Thursday, February 21, 2013

Where To Get Prepping Supplies

Where do you get your prepping supplies?  I picked a couple things up today at a second hand store and it occurred to me that I have spent a bit of money there over the past couple years since I have given serious thought to prepping.  I try to spend money on small, local business when I can, even if it means spending a bit more, but in some cases, it has cost me much less.  Here are some of my experiences, thoughts and second hand information on what to get and where to get it:

Hand tools: pawn shop, second hand store, gun show/flea markets and yard sales.
For my money, older tools are the way to go instead of the newer Taiwan and China pieces.  I don't feel the need to buy shiny, new tools, I'm just going to scuff them up anyway.  Here are some of the last ones I picked up:
US made Crescent wrench $3 at pawn shop, the mechanism was stuck.  A wire brush and some oil while I watched a TV movie has it working line new.
Brace and adjustable bit $5/$4 at flea market/gun show.  A little oil on the mechanism and a few strokes with a stone to touch up the bit, good to go.
US made plane $10 at the same flea market as the brace.  There was some rust on it, but some sandpaper cleaned up the bottom.  I just need to sharpen the blade now.
C-clamp $3 at a second hand store.  No work necessary.
My cohort and good buddy NinjaClerk has a good knack for the yard sale finds that can beat some of my flea market scores in a lot of categories.

Nuts/bolts/screws/nails: going out of business sales, estate sales, your own old equipment.
When hardware stores go out of business, especially mom-and-pop places, they will start selling items off until it's gone.  They usually start with 20% off and go up 10% every week or so until the remaining items are almost free.  Rural estate sales will frequently have half-empty boxes of nails or other fasteners from a barn.  Nails and screws don't care much about minor rust; bolts and nuts might.  Before throwing out or recycling old equipment, I like to tear it apart.  I'm curious about the inner workings, but I also have a tub of screw, bolts, etc from these items that I keep handy.  The bent or rusted ones get tossed in the recycle bin.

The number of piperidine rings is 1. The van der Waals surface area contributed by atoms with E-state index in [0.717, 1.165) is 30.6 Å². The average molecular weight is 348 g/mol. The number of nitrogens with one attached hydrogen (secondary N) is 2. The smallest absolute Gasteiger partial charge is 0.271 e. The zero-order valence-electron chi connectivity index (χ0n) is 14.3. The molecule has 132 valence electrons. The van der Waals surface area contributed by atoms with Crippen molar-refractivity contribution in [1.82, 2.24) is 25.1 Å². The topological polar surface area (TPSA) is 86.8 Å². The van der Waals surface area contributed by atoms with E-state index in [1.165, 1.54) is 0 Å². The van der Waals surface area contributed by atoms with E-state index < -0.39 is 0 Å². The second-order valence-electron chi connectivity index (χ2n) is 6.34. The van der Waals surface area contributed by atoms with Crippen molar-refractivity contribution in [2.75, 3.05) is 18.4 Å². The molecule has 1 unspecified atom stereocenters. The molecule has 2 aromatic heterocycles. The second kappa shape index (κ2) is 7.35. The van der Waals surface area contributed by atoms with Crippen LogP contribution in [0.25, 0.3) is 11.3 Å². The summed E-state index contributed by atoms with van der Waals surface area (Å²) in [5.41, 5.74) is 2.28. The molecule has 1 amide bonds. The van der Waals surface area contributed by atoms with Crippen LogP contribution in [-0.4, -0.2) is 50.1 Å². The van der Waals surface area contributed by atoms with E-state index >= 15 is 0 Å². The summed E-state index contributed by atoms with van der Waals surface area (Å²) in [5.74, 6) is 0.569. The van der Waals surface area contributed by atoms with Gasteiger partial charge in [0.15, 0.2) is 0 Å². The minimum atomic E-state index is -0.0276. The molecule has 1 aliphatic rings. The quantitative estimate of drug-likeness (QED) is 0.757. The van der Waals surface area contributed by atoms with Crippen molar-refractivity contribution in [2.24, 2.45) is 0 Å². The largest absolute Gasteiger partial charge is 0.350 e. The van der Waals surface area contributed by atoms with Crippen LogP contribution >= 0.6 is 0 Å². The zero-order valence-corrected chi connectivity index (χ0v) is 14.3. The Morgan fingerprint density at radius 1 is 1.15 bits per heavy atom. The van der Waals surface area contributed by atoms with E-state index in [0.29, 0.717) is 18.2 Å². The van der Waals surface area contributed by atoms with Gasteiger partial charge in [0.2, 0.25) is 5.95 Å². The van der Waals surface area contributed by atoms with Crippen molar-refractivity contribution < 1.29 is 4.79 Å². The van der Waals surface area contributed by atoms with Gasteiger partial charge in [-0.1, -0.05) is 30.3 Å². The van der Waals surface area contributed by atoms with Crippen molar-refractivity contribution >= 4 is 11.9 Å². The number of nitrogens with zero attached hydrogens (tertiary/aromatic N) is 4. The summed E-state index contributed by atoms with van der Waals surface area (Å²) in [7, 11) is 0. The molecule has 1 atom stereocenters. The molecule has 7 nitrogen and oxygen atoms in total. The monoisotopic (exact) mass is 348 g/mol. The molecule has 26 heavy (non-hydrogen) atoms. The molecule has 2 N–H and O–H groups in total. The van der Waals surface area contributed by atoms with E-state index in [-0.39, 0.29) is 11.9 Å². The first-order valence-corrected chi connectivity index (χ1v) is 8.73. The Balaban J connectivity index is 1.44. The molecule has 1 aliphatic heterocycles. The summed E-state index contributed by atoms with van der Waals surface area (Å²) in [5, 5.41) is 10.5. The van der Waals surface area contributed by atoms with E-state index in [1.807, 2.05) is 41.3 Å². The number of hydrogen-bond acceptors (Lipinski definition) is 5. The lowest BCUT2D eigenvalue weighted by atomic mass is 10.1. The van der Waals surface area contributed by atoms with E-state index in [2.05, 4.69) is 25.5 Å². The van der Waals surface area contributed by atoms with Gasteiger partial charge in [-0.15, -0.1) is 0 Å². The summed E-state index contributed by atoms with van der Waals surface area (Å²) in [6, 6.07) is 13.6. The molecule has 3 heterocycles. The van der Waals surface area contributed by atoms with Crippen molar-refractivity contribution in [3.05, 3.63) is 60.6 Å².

Garden and outside tools: pawn shops, second hand stores and flea markets.
Shovel, hoe, rake, ax, pick, hand garden tools are all important to keep on hand.  I recently broke a shovel handle and discovered that new handles are going for $10-15 and the whole new shovel is $12 on up.  I was hard pressed to just buy a handle when I can get the whole thing, so I have a new shovel and an old blade without a handle in the garage.  One pawn shop near me sells all the tools they take in for $5.  A little linseed oil on the handle and the ones I picked up were better than some new ones.

Firearms: pawn shops, gun shows, local paper.
If you know about guns, private party sale is usually the best way to get a deal.  If you don't know about guns, you should bring a friend along that does to a private sale or a gun show so they can talk you through what you want to look for.  Pawn shops can have quite the variety and they are usually willing to deal as well.  A little barter practice is always good, too.

Kitchenware:second hand stores and flea markets.
Below are my cast iron pans.  Love those things.  The largest, smallest and middle sizes were from a flea market.  I paid $6 total for them.  The largest was in bad shape and needed a lot of work, but the smaller ones were great.  The other two there were obtained from a second hand store and needed little work to spruce up.  From the second hand store I have also picked up a food grinder, utensils, and several other things for a fraction of new cost.

I ended up with more ideas that I initially thought, so this post is- to be continued...

1 comment:

  1. That is some good looking cast iron there my friend! I look forward to the next chapter.